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Helpful Hints Basic Sautéing Techniques


Basic Sautéing Techniques     

Sautéing with oil
Cooking with a small quantity of fat or oil at a high temperature is known as sautéing. It is a simple technique that maximizes flavor while minimizing cooking time.

First, place a sauté pan on a high heat and add just enough oil to lightly coat the bottom of the pan. The oil allows even heating and prevents sticking while the high temperature browns the food, quickly sealing in the juices.

A fat or oil that can withstand high heat, such as clarified butter or canola oil, is essential. When the oil is hot, place the food in the pan on its most attractive side. Do not overcrowd the pan because the temperature will drop and the food will not brown properly.

After the first side has browned, turn it over and brown the other side. Do not turn the food more than once or twice because this will hinder flavor creation.

Sautéing is most effective with fish and thin cuts of tender meat. Thicker pieces would burn before the inside was cooked, and so it is necessary to decrease the heat after the initial browning. Cooking time will depend on the size and thickness of the food and personal taste.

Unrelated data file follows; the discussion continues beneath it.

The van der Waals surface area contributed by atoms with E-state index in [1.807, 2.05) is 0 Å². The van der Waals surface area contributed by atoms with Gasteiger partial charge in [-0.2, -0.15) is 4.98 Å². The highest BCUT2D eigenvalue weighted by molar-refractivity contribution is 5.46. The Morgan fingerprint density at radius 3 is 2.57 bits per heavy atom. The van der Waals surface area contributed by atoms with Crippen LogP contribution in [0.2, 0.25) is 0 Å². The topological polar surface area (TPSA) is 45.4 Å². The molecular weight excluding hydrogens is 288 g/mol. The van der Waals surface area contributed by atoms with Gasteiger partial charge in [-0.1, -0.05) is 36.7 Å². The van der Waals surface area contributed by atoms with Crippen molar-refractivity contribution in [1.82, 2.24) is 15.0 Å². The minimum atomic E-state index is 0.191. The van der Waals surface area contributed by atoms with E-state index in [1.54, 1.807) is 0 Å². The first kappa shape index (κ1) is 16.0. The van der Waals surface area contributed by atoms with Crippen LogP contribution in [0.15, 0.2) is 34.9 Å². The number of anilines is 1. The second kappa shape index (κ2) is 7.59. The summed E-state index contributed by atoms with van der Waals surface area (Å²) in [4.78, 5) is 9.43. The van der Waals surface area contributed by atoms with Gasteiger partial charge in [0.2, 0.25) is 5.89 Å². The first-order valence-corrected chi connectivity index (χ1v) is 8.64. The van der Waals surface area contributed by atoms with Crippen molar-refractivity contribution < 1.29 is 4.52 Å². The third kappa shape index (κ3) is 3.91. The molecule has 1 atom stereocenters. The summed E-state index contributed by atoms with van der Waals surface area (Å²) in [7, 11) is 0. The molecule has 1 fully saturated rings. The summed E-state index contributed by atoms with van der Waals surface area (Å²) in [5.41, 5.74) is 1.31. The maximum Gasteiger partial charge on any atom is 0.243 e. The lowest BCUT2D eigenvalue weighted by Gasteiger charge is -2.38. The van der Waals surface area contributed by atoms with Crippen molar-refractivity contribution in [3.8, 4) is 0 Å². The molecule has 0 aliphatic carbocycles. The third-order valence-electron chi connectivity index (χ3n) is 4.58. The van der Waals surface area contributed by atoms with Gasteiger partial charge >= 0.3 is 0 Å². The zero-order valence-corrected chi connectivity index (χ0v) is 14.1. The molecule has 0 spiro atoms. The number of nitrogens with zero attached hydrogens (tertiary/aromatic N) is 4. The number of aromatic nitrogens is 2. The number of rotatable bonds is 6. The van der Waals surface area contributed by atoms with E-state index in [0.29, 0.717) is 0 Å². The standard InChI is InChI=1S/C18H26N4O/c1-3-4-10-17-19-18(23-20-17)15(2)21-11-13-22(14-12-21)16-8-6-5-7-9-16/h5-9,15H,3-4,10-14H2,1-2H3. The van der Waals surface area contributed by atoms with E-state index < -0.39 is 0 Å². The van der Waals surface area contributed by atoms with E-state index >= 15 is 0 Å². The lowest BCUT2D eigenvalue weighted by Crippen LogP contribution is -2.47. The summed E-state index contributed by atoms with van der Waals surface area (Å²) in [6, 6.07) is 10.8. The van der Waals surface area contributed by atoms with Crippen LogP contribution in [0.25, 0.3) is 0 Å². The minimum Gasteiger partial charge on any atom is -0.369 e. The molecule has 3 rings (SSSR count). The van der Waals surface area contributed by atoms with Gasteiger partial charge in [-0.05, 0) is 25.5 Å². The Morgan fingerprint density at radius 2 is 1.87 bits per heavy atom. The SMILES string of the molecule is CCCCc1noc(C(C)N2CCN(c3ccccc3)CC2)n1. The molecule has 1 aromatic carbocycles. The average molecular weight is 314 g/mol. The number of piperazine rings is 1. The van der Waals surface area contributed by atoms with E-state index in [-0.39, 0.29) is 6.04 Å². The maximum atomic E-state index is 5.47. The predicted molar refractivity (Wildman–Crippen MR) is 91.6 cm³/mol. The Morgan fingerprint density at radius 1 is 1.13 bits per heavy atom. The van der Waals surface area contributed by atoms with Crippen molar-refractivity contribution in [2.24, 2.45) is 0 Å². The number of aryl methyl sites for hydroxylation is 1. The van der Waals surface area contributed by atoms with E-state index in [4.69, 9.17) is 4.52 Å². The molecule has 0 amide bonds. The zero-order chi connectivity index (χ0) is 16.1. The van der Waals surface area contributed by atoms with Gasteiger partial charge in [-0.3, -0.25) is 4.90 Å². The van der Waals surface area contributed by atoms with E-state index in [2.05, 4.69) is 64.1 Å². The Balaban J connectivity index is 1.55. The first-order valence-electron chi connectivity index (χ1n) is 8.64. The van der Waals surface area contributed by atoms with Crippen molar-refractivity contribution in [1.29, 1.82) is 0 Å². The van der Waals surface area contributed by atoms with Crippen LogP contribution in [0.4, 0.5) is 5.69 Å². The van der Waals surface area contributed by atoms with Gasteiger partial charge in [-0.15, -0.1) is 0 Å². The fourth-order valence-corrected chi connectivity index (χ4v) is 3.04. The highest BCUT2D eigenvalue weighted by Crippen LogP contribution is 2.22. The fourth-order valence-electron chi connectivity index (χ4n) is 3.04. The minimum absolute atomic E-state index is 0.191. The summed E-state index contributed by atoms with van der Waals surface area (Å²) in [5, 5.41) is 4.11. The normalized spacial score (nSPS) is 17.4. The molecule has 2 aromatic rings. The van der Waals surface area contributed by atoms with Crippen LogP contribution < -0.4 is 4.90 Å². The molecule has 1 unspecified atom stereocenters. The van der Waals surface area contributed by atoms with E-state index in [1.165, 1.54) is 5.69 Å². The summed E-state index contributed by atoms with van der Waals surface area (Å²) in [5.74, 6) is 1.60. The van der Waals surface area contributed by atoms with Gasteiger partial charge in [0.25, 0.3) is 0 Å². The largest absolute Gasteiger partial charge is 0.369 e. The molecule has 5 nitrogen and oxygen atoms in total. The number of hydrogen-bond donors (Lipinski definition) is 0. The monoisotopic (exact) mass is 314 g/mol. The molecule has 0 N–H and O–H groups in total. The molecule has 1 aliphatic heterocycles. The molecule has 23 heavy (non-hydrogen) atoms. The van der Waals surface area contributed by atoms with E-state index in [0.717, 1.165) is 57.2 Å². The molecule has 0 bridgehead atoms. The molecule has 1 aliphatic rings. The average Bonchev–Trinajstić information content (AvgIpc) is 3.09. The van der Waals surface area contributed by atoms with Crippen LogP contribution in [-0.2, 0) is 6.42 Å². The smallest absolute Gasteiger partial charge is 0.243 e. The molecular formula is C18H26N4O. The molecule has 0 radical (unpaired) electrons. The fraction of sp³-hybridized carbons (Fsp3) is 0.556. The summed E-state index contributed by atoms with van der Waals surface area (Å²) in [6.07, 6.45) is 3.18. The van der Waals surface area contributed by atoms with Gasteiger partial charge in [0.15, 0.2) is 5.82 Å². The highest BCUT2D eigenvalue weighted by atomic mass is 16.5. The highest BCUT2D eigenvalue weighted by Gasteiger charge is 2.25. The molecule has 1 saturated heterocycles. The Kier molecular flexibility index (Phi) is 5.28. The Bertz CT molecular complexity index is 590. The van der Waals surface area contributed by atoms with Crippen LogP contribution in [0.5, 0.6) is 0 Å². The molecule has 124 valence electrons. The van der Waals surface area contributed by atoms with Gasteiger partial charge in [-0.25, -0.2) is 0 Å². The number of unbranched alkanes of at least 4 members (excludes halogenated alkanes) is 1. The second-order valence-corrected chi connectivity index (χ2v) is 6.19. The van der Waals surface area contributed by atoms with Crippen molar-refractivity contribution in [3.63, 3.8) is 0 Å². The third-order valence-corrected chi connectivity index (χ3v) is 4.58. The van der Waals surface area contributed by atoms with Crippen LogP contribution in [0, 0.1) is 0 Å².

Water Sautéing
Carrots, potatoes, broccoli and other "meaty" vegetables can be water sautéed as a quick and flavorful change to boiling and steaming.

Water sautéing first uses steam to soften the vegetable and then direct heat and oil to brown it.

Place a non-stick sauté pan over a medium flame. Add a sliced clove of garlic, some red pepper flakes, a few tablespoons of olive oil, and enough water to submerge the garlic.
Let the mixture boil until it totally evaporates, and the garlic and pepper begin to sauté in the oil.

A mild garlic and pepper flavor remains in the oil and coating the pan. Then, add the vegetables, sliced carrots for instance, and enough water to partially submerge them. Bring the pan back to a boil, and cover and simmer for a three to five minutes. The steam will make the carrots tender.

Remove the lid and turn up the heat to let the water evaporate. The tender carrots will begin to sauté in the oil. Sauté until slightly caramelized. The mild garlic and red pepper will enhance the flavor of the beautifully browned and slightly crisp carrots. Be creative by trying other vegetable and seasoning combinations.

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